I wrote this up Friday afternoon as part of an attempt at a business school essay. I’m too anxious to actually apply, but I do think it will be useful to use this blog as a collection of all the thoughts I have over the next few months, even if some of those thoughts feel tangentially related to language models. These posts in particular will be far from polished or thought out (and, TBH, probably not always properly cited), but will hopefully be something I can look back on as evidence of what I worked on and thought about during this time. So, taking all the MBA things out, here is what I’m thinking about this week:
Update (3/30): My tied-for-first-favorite-former-housemate Lucia published lessons learned from the Maker Movement so far. She is a literal doctor in these things and many of my thoughts here are largely gleaned from her tweets so… read that instead!
Physical infrastructure also needs a virtual counterpart
We need to understand how services historically offered by physical infrastructure might translate to the virtual. If we can’t occupy parks and Main Streets over the next few weeks, how will existing virtual spaces pick up the slack (some pun intended)?
Ethan Zuckerman has been arguing recently for greater attention on what he calls digital public infrastructure. He argues that social media today wasn’t actually designed to be socially valuable, but to grab attention and absorb personal information for use in targeted advertising and notes that societies with robust public media (the BBC in the 1920s and NPR in the 1970s) have better-informed publics.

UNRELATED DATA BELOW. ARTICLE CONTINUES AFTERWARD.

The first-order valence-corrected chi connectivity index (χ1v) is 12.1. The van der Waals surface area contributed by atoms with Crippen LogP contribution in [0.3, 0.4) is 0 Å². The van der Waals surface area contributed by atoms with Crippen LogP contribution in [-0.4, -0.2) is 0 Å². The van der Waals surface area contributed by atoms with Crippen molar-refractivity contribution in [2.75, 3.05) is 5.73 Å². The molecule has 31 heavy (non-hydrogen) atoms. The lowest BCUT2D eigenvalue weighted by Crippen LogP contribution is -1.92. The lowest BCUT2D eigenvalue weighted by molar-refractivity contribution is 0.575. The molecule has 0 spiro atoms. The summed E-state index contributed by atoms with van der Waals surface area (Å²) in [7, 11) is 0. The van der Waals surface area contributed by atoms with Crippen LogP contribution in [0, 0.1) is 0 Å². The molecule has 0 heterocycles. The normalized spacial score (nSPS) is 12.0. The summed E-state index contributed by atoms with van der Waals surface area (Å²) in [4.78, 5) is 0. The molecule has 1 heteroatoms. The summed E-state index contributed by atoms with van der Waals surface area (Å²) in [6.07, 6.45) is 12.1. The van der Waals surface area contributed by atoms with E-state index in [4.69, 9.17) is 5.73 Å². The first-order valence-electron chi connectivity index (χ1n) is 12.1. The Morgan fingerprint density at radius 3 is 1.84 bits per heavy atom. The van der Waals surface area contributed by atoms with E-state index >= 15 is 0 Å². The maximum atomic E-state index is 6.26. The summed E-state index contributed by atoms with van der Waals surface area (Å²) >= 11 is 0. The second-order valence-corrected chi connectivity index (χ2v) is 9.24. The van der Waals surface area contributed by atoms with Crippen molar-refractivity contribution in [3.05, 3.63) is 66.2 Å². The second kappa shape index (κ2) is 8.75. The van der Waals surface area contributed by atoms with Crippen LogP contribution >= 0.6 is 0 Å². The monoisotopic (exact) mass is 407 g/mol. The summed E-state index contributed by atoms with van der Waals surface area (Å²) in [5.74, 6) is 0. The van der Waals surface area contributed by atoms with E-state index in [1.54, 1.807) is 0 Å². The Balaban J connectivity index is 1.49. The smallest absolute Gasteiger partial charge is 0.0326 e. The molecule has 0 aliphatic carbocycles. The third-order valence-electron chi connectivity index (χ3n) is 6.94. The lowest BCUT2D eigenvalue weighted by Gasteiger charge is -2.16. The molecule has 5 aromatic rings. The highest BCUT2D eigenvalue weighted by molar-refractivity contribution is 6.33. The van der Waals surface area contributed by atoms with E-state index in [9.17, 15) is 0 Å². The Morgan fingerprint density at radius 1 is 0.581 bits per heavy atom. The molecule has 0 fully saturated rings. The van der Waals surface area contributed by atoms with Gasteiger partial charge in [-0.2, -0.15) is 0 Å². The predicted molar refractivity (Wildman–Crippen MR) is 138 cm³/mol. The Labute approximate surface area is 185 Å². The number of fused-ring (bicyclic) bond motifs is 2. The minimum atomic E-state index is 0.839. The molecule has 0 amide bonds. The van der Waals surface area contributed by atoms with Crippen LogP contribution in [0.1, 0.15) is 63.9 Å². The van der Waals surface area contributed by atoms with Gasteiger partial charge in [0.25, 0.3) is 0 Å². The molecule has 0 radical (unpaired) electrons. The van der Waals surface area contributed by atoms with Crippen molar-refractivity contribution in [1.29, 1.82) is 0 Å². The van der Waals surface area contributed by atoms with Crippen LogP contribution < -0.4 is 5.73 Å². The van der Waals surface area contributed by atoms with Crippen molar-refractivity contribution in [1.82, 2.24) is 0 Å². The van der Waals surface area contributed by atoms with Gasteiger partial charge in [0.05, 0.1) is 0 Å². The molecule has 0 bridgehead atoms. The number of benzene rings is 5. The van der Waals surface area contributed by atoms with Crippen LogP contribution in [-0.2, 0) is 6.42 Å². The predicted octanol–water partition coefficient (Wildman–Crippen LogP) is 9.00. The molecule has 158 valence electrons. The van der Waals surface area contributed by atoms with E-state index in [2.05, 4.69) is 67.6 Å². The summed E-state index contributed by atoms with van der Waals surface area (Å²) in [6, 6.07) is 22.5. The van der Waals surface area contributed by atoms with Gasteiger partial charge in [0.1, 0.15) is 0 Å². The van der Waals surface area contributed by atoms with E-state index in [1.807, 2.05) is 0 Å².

While some companies – e.g. NextDoor, or standalone hyper-local sites focus on providing local information – what is needed is things that are both bigger and smaller: bigger in the sense that they command real attention from large swaths of the population – and smaller in the sense that they serve very specific needs of communities.
If existing social media platforms represent a market failure, how do we solve this? And, in the meantime, what virtual tools will people gravitate toward to substitute for public places? How will the failures of private platforms here influence organizing mutual aid and medical supplies over the coming weeks?
Disinformation detection is hard and important, but there are other roadblocks
Robust virtual public spaces and public media are important because they help stop the spread of misinformation.
There are two modes through which to think about building detection mechanisms for machine-generated disinformation: in one, we need to build a machine smarter than a model, in the other, it is sufficient to just train a new model on the output of the other. Either way, most people agree, that it becomes harder and harder to be right 100% of the time. Detection models can help narrow down the feature space, but they can’t make every decision for us. Moreover, it is difficult to get even the most sophisticated of detection models into the hands of those who need them.
Since detection is so hard, what should we do? How do we build low-tech interventions to help people with conflict-specific (or, in this case, COVID-specfic) knowledge sift through reports that come in and sort out false or machine generated reports?
Connectivity is already an issue
All of the above assumes that if we had robust online public spaces people would be able to access them. This isn’t the case, huge swaths of the US remain disconnected from high-speed internet. If digital public infrastructure isn’t your beat, don’t worry, there’s still plenty of traditional infrastructure work to do.